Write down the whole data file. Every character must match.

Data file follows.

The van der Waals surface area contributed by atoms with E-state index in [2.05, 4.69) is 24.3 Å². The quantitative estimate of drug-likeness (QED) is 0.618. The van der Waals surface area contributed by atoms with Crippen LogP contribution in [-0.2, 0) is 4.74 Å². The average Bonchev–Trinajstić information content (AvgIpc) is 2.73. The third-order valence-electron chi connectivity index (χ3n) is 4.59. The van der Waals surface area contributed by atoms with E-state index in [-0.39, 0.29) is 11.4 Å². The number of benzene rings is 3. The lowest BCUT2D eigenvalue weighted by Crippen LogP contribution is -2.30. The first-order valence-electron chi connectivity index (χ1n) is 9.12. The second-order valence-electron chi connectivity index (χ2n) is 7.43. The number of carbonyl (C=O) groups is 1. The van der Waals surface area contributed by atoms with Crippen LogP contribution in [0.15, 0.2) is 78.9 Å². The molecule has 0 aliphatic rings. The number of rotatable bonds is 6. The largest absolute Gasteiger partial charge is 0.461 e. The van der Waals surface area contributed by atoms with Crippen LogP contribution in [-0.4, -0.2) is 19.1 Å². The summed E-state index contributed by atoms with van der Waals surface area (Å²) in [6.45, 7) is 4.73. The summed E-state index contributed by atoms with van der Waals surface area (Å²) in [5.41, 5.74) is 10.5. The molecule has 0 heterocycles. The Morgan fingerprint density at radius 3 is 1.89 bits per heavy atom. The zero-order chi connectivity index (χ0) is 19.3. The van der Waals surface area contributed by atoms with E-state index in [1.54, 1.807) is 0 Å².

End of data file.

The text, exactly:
The van der Waals surface area contributed by atoms with E-state index in [2.05, 4.69) is 24.3 Å². The quantitative estimate of drug-likeness (QED) is 0.618. The van der Waals surface area contributed by atoms with Crippen LogP contribution in [-0.2, 0) is 4.74 Å². The average Bonchev–Trinajstić information content (AvgIpc) is 2.73. The third-order valence-electron chi connectivity index (χ3n) is 4.59. The van der Waals surface area contributed by atoms with E-state index in [-0.39, 0.29) is 11.4 Å². The number of benzene rings is 3. The lowest BCUT2D eigenvalue weighted by Crippen LogP contribution is -2.30. The first-order valence-electron chi connectivity index (χ1n) is 9.12. The second-order valence-electron chi connectivity index (χ2n) is 7.43. The number of carbonyl (C=O) groups is 1. The van der Waals surface area contributed by atoms with Crippen LogP contribution in [0.15, 0.2) is 78.9 Å². The molecule has 0 aliphatic rings. The number of rotatable bonds is 6. The largest absolute Gasteiger partial charge is 0.461 e. The van der Waals surface area contributed by atoms with Crippen LogP contribution in [-0.4, -0.2) is 19.1 Å². The summed E-state index contributed by atoms with van der Waals surface area (Å²) in [6.45, 7) is 4.73. The summed E-state index contributed by atoms with van der Waals surface area (Å²) in [5.41, 5.74) is 10.5. The molecule has 0 heterocycles. The Morgan fingerprint density at radius 3 is 1.89 bits per heavy atom. The zero-order chi connectivity index (χ0) is 19.3. The van der Waals surface area contributed by atoms with E-state index in [1.54, 1.807) is 0 Å².